I don’t know how to do that.

Research is mandatory. For any and everything. Not just to learn something new, but to brush up on something once learned.

There is temptation to research the crap out of something, get excited than brow beat the reader with all that glorious knowledge. I try to avoid this. I’ve been told that about 90% of what you learn on any particular subject won’t or shouldn’t make it into the book. Now I’m not talking about the main subject matter. Like if the book is about motorcycles, then sure there should be more than 10% on the machines.

What I’m talking about are the things or nuances in a book that make it real and interesting.  Do I know how to fly a plane? Nope, but with a bit of research I could have someone in my book be a pilot with just enough information to make it believable. Because I’m not a pilot nor do I know any personally I would keep that as a minor character trait. Maybe even a hobby. Elude to it, maybe use flying a plane as part of the story. But if I learn all there is to know, then proceed to attempt to educate the readers on what each button and gauge does, it wont go well.  I can practically hear the covers being slammed shut just thinking about it.

For me there are my main reasons to research

Learn something new

How to fly a plane or what do people who fly planes do? videos, texts, other stories. Everyone does this type of research
What does the interior of the penthouse suite look like at a hotel? Most hotels have virtual tours or numerous images online to work off of.
What does a one room apartment look like in an apartment? I’d look up rentals and go for a virtual tour.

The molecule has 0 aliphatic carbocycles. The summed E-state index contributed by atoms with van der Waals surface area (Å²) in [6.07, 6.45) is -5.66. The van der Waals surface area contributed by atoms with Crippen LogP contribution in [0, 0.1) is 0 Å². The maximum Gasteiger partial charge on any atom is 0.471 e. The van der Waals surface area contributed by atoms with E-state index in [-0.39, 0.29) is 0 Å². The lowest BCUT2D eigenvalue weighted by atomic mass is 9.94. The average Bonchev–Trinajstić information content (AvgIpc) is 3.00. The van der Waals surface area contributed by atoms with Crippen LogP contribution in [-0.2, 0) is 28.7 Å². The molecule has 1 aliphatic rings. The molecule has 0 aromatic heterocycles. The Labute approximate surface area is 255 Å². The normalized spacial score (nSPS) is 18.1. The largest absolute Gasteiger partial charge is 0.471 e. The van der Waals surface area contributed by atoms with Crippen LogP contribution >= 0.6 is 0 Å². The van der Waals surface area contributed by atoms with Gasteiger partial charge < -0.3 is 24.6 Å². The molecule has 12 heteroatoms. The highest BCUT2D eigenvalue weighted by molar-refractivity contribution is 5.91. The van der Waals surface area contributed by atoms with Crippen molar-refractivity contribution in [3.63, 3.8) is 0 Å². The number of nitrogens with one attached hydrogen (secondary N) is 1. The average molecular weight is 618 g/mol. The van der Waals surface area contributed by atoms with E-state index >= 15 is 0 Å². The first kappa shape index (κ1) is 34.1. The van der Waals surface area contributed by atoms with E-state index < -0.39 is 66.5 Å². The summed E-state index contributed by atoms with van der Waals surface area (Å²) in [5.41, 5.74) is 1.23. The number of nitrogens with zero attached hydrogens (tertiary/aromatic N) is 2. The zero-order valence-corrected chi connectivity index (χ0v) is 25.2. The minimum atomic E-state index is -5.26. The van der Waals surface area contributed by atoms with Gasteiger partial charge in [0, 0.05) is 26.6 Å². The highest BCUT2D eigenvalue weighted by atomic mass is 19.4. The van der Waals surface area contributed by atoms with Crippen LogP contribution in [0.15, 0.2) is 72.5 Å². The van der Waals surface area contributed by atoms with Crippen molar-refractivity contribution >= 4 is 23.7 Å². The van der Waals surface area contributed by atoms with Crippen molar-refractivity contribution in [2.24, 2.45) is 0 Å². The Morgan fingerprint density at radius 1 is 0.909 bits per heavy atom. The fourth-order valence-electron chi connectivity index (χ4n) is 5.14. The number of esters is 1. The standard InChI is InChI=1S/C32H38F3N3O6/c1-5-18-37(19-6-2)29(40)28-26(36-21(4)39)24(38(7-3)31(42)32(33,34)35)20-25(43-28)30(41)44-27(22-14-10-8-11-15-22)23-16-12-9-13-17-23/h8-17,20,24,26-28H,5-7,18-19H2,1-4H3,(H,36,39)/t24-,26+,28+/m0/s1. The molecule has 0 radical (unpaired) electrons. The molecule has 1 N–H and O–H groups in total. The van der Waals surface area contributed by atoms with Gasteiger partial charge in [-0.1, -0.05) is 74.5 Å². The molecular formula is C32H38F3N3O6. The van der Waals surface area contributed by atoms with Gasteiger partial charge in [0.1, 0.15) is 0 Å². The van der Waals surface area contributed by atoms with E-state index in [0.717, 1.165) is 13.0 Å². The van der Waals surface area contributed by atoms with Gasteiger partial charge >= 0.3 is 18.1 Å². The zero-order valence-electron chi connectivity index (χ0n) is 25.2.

Google maps is my favorite tool for getting a peek at a destination I may not have personally visited. Go for a google street walk. Don’t forget to note the traffic or people. 

Remind of something old or once known

I know how to fish, but sometimes I need a reminder on what bait to use and when.
Familiar places can come back to life with a return visit or a google street view visit.
I remember being in school, but times have changed. Interviewing kids or teachers can be a great asset to a fresher look on a classroom etc.


Get better description

I employ my FAB approach (See blog The FAB pencil)  Sure I know what cars look like but a specific one? Dealerships and manufactures often have detailed descriptions.
Take a car out for a test drive. 
Hire a limo for the night
Go to a similar destination or event that happens in your book. The park, the theater, a restaurant. Whatever or wherever, visit with fresh eyes, open ears and a clear nose. 
I’ve never seen a live rat up close. Maybe a trip to a pet store is in order. 

Get a better understanding

I may not know the in and outs of a particular mental illness or behavior. Books, documentaries and interviewing a psychiatrist or afflicted person can be an invaluable research tool.
I Have no idea how to fix flat tire. Sure I’ve seen it in movies… if I really needed more information its out there. You Tube, the local mechanic. 

I have no clue how to start a fire if stranded in the woods. But my one character should… 

If I don’t know, I research. I may only use a tidbit of what I learned but knowing more than necessary allows me as the writer to use that wee tidbit effectively and correctly.